Diocese of Pittsburgh leaves TEC
… in theory if not in practice.
Yesterday afternoon, the Synod of the Diocese of Pittsburgh voted to change it’s constitution so that its loyalties lay not with the national American Church but with the wider Anglican Communion. This is essentially the beginning of the schism in the USA.
Clergy and deputies to the Episcopal Diocese of Pittsburgh’s 142nd Annual Convention strongly approved a resolution that begins the process of amending the diocesan constitution. If the amendment passes a second reading, slated for November of 2008, a future diocesan convention would be able to realign the diocese to another province of The Anglican Communion if it so chose.
Deputies voted 118 to 58 with one abstention to approve the change. Clergy voted 109 to 24 in favor. An effort to instead return the diocese to full “accession” to The Episcopal Church was defeated by voice vote. “This vote does not change the diocese’s current affiliation with The Episcopal Church. In fact, nothing at all changes until such a time as the next annual convention approves a second reading of the proposed amendment,” said Bishop Robert Duncan.
If the second reading is also approved, the constitutional change will secure for the diocese the right to realign with another province of The Anglican Communion. Exercising that right would require a separate vote at the time of the second reading of the constitutional change, or by a future diocesan convention, preceded by serious discussions with any province that might receive the diocese.
With a strong mandate after the vote on the first reading, the next year will be spent working through the details of what would be involved in realigning the diocese with another province of the Anglican Communion. Approving this motion, said Bishop Duncan in his convention address “signifies an intention, gives warning, and introduces a period of preparation for anticipated consequences.”
Over the coming year, said Bishop Duncan, the diocese will need to determine which province it might realign with, develop acceptable options for congregations unwilling to realign, and negotiate with the Episcopal Church nationally and others locally about a mediated alternative to continuing or escalating legal battles.
“We have much work ahead of us, not the least of which is to walk through this time of change with grace and charity to all,” said Bishop Duncan.
Of course, you could hardly expect the leadership of TEC to let this happen, and KJS has issued the following threat:
I call upon you to recede from this direction and to lead your diocese on a new course that recognizes the interdependent and hierarchical relationship between the national Church and its dioceses and parishes. That relationship is at the heart of our mission, as expressed in our polity. Specifically, I sincerely hope that you will change your position and urge your diocese at its forthcoming convention not to adopt the resolutions that you have until now supported.
If your course does not change, I shall regrettably be compelled to see that appropriate canonical steps are promptly taken to consider whether you have abandoned the Communion of this Church — by actions and substantive statements, however they may be phrased — and whether you have committed canonical offences that warrant disciplinary action.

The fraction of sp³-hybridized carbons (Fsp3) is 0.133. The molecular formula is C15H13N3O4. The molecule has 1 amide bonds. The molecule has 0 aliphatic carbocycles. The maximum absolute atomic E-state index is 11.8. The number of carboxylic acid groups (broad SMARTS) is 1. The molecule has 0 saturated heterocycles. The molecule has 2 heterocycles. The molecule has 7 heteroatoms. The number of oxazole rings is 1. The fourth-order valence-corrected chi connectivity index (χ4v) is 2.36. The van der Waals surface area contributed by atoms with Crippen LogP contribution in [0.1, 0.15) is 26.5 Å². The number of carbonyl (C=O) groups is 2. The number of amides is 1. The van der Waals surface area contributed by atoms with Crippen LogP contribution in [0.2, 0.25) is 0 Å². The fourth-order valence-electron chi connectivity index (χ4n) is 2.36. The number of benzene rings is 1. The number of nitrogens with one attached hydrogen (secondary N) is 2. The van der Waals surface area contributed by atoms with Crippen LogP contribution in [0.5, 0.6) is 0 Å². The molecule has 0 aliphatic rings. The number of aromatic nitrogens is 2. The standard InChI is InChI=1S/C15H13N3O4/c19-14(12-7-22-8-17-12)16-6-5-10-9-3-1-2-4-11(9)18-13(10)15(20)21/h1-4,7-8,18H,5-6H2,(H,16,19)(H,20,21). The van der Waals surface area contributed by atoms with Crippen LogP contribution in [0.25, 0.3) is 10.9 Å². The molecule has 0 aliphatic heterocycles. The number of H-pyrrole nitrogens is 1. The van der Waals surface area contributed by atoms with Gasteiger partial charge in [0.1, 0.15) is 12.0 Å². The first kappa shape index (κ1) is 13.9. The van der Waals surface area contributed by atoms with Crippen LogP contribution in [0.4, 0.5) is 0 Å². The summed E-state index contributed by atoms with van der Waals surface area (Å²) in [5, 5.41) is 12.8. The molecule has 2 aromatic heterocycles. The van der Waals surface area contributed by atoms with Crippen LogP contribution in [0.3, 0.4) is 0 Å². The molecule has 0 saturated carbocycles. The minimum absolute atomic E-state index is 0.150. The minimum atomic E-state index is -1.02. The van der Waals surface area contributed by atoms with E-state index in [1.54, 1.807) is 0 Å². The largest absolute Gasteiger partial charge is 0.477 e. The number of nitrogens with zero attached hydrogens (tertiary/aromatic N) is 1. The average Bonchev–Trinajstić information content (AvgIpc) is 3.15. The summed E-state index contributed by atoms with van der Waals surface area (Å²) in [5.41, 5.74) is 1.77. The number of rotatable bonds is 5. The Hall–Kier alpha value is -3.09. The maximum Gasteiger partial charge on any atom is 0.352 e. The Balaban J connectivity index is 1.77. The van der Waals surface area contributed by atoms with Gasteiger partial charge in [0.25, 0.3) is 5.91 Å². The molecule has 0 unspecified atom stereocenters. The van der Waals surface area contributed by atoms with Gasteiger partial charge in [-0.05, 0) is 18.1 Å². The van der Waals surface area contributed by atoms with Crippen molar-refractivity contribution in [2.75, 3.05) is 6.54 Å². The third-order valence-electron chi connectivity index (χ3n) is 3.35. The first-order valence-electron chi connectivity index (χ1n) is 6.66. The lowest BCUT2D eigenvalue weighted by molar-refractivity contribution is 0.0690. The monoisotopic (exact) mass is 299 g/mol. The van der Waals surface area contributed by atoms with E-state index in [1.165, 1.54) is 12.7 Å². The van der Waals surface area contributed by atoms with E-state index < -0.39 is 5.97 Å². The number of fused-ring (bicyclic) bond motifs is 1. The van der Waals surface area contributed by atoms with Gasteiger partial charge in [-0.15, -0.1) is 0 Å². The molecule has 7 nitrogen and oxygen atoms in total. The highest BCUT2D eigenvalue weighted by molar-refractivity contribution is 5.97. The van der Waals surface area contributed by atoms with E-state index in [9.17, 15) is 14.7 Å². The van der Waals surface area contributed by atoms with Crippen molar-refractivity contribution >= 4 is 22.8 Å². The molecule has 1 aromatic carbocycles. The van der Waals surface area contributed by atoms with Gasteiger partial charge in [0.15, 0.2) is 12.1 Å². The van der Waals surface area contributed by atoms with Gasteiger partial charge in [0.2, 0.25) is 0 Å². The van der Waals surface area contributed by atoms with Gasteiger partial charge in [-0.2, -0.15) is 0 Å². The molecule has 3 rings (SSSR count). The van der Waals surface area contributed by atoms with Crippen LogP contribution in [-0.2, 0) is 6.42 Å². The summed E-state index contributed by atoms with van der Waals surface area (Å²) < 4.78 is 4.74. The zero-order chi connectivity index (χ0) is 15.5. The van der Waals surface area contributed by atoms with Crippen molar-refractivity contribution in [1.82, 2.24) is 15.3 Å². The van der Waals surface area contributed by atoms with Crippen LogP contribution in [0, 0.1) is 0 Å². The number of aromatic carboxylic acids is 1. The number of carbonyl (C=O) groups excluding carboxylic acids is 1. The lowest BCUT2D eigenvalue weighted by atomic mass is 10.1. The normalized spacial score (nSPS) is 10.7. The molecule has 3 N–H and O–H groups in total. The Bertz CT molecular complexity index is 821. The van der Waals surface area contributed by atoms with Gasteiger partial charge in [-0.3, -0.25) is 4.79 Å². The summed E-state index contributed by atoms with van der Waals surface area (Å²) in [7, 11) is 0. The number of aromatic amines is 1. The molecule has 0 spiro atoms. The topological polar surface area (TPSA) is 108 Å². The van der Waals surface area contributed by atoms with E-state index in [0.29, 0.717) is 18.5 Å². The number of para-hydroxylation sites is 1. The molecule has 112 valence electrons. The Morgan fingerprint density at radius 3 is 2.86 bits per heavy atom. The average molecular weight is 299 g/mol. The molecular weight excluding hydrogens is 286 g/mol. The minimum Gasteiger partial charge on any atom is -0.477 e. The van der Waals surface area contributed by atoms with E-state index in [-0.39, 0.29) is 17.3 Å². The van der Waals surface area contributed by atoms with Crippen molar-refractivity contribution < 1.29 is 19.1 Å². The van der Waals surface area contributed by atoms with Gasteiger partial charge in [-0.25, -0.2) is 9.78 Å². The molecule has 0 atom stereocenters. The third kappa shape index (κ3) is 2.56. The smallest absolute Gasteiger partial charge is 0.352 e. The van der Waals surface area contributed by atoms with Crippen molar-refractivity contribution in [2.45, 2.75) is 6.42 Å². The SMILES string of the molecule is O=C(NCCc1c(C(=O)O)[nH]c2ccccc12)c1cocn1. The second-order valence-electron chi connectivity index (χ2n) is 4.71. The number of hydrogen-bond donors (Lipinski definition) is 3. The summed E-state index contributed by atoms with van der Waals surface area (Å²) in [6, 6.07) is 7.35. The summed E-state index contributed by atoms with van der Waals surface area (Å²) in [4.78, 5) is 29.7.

Here I stand. I can do no other. I will neither compromise the Faith once delivered to the saints, nor will I abandon the sheep who elected me to protect them.
Pax et bonum in Christ Jesus our Lord,
Und da auch mein Freund, stehen wir alle.
This is then part two of the realignment that begun with the formation of CANA last year. As I wrote then:
CANA is the beginning of the end for TEC, and they know it. It is the rump, but seeded and growing rump, of a movement that will provide a framework for orthodox bishops and ecclesiastical structures to be put in place in the USA where the current bishops and structures have apostatised. While some TEC Dioceses will join the new orthodox framework as a whole, in other places parishes will need to be transferred into the emerging, Communion recognised, structures in order to maintain Episcopal polity. I think Bob Duncan of the Anglican Communion Network recognised as much when he writes:
“There is no question that the clergy and people of The Falls Church, Truro Church, Church of the Apostles, Christ the Redeemer, St. Stephen’s, Church of the Word, St. Margaret’s and Potomac Falls remain fully and faithfully Anglican. Their deliberate decision-making process and patient efforts over the last two years to chart a peaceful and prayerful course forward should be an example to all those contemplating their future relationship with The Episcopal Church. It is now up to the leadership of the Diocese of Virginia to choose between embracing a charitable parting of ways or pursuing destructive litigation. I pray they can see their way to selecting the first course.”
But that isn’t the clincher. The clincher is the first sentence of the following paragraph:
Led by Bishop Martyn Minns of Truro Church and the Rev. John Yates of The Falls Church, a number of Virginia parishes began a 40-day process of discernment this fall.
Not, “Led by the Rev. Martyn Minns…”, not, “Led by Missionary Bishop Martyn Minns” or “Assistant Bishop Martyn Minns”. Oh no. The Anglican Communion Network simply calls him “Bishop Martyn Minns”. At the same time, can you see any reference to Peter Lee, the current Bishop of Virginia? No, the only reference in Bob Duncan’s statement is to “the leadership of the Diocese of Virginia”.
God speed Bob Duncan, the Diocese of Pittsburgh and all who have finally realised that TEC is apostate and there is no longer any reason to stay within her.